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Enforcement of Patents in Europe – Germany as an Example
Christian W. Appelt
1. Patent Enforcement in Europe – Present Situation
Neither the European Patent Convention (EPC) nor the Patent Cooperation Treaty (PCT) have touched and influenced in any manner the way in which patents can be presently enforced in the member countries of the European Union (EU) and/or of EPC. This situation, however, would change dramatically if some kind of a Community Patent (CP) would be introduced, the fate of a draft EU Regulation for introducing such a CP being unclear at the moment, however. Discussions amongst a group of member countries of EPC, with the aim of creating a centralized enforcement system for EPC based patents, are making soft progress, however.
In the following, the present system of patent enforcement, both for national and EPC based patents, as it is nowadays applicable in Germany will be discussed, followed by specific questions of the present situation with regard to cross-border patent enforcement.
1.1. Enforcing National Patents
If a patentee or other party entitled under the patent wishes to proceed against an infringer based on a national German patent, the patentee will file a suitable suit (litigation) at one of the patent infringement courts of first instance in Germany, which consist of essentially one single designated patent chamber of one of the various district courts of each Federal State of Germany. As you may know, more than 60% of all patent litigations in Germany are filed at the Düsseldorf Court, which obviously is considered as the most competent and, to some extent, a court having a tendency to interpret the scope of protection of patents in favour of the patentee as broad as possible.
At the patent infringement court, the defendant will not be heard with the argument that the patent is invalid, rather the district court ifself will have to consider the patent as valid as long as the defendant does not file a separate invalidation procedure against the patent at the German Federal Patent Court at Munich. If the patent infringement district court considers the outcome of the pending invalidation procedure as probably being in favour of the defendant, it will suspend the infringement proceedings until at least a first instance decision of the Federal Patent Court in the invalidation procedure has been issued. If an opposition procedure against the patent in dispute still can be started or is still pending, started by opposition by a third party, instead of starting an invalidation action the defendant will have to file opposition and to join the pending opposition procedure, respectively.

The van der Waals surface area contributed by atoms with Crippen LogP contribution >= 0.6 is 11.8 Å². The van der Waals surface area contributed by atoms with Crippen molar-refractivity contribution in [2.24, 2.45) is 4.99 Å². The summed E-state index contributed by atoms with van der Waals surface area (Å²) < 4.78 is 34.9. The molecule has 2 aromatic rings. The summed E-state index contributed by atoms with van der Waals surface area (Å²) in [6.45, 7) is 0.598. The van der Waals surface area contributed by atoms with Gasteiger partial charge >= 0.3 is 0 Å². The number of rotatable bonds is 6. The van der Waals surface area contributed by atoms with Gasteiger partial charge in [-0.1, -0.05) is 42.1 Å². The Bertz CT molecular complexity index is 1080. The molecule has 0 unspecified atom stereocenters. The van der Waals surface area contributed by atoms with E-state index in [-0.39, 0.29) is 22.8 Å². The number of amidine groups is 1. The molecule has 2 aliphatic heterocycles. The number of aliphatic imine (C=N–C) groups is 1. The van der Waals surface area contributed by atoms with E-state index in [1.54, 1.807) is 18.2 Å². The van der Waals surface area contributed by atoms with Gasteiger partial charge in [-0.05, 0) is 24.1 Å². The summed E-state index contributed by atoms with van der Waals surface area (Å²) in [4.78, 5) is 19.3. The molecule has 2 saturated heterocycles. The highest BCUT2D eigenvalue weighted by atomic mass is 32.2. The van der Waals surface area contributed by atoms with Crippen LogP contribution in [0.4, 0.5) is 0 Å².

Against the decisions of the Federal Patent Court in the invalidation proceeding an appeal to the Federal Supreme Court is possible. In case of the patent infringement proceedings an appeal against the patent infringement district court decision is possible to the respective patent appeal court for the respective federal state of Germany, and against the decision thereof, again, an appeal to the Federal Supreme Court.
Therefore, in two steps, as far as the invalidation proceedings are concerned, and in three steps, as far as the infringment proceedings are concerned, the litigation will end with the same authority, namely the Federal Supreme Court at Karlsruhe, where the final decisions will be made both in relation to the invalidation and the patent infringement proceedings.
1.2. Enforcing EPC Patents
Due to the fact that the EPC bundle "patent" is not really a central patent, but is, as far as enforcement is concerned, handled in the same manner as a national patent, the enforcing of EPC patents in Germany - and in all other member countries of EPC - takes place in an analogous manner as with national patents as discussed under 1.1. Common to national patents and EPC obtained bundle patents is the fact that any decision of the national courts, say German courts, as far as validity of the patent, injunction and damages are concerned, are essentially only valid for the respective country, in our example Germany, and the proceedings in all other EPC countries would have to be conducted independently.
In many instances even foreign patentees chose the possibility of going through a patent litigation and invalidation procedure in Germany first, because it is rather cheap, compared with the situation e. g. in U.K., whereafter the outcome of the German procedure very often leads to an EU wide settlement between plaintiff and defendant. One should bear in mind, however, that, whilst a certain psychological influence of the German procedures onto the other EU courts may have to be expected, there is no such binding connection at all.